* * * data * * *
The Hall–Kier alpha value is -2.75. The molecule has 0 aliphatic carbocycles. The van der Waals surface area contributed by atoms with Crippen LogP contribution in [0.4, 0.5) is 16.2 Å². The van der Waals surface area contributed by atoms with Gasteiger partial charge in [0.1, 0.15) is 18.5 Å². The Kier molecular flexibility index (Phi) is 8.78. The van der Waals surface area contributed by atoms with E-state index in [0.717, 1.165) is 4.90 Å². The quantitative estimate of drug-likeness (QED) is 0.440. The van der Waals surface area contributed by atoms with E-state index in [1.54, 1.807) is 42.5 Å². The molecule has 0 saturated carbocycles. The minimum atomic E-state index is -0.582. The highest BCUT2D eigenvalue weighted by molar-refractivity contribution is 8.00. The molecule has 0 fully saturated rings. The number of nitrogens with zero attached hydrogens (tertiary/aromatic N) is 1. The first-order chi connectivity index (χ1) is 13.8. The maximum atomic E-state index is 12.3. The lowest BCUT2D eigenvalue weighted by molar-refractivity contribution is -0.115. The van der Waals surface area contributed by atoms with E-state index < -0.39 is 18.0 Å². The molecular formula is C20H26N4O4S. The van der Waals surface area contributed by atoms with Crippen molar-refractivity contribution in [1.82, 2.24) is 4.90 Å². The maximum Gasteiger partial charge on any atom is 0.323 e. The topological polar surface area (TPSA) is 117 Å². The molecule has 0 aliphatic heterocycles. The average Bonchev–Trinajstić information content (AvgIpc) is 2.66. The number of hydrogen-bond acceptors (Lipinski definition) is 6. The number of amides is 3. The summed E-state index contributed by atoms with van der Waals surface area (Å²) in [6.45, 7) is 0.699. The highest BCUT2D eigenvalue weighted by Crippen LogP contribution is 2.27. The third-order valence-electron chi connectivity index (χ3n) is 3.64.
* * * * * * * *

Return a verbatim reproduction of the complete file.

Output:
The Hall–Kier alpha value is -2.75. The molecule has 0 aliphatic carbocycles. The van der Waals surface area contributed by atoms with Crippen LogP contribution in [0.4, 0.5) is 16.2 Å². The van der Waals surface area contributed by atoms with Gasteiger partial charge in [0.1, 0.15) is 18.5 Å². The Kier molecular flexibility index (Phi) is 8.78. The van der Waals surface area contributed by atoms with E-state index in [0.717, 1.165) is 4.90 Å². The quantitative estimate of drug-likeness (QED) is 0.440. The van der Waals surface area contributed by atoms with E-state index in [1.54, 1.807) is 42.5 Å². The molecule has 0 saturated carbocycles. The minimum atomic E-state index is -0.582. The highest BCUT2D eigenvalue weighted by molar-refractivity contribution is 8.00. The molecule has 0 fully saturated rings. The number of nitrogens with zero attached hydrogens (tertiary/aromatic N) is 1. The first-order chi connectivity index (χ1) is 13.8. The maximum atomic E-state index is 12.3. The lowest BCUT2D eigenvalue weighted by molar-refractivity contribution is -0.115. The van der Waals surface area contributed by atoms with E-state index < -0.39 is 18.0 Å². The molecular formula is C20H26N4O4S. The van der Waals surface area contributed by atoms with Crippen molar-refractivity contribution in [1.82, 2.24) is 4.90 Å². The maximum Gasteiger partial charge on any atom is 0.323 e. The topological polar surface area (TPSA) is 117 Å². The molecule has 0 aliphatic heterocycles. The average Bonchev–Trinajstić information content (AvgIpc) is 2.66. The number of hydrogen-bond acceptors (Lipinski definition) is 6. The number of amides is 3. The summed E-state index contributed by atoms with van der Waals surface area (Å²) in [6.45, 7) is 0.699. The highest BCUT2D eigenvalue weighted by Crippen LogP contribution is 2.27. The third-order valence-electron chi connectivity index (χ3n) is 3.64.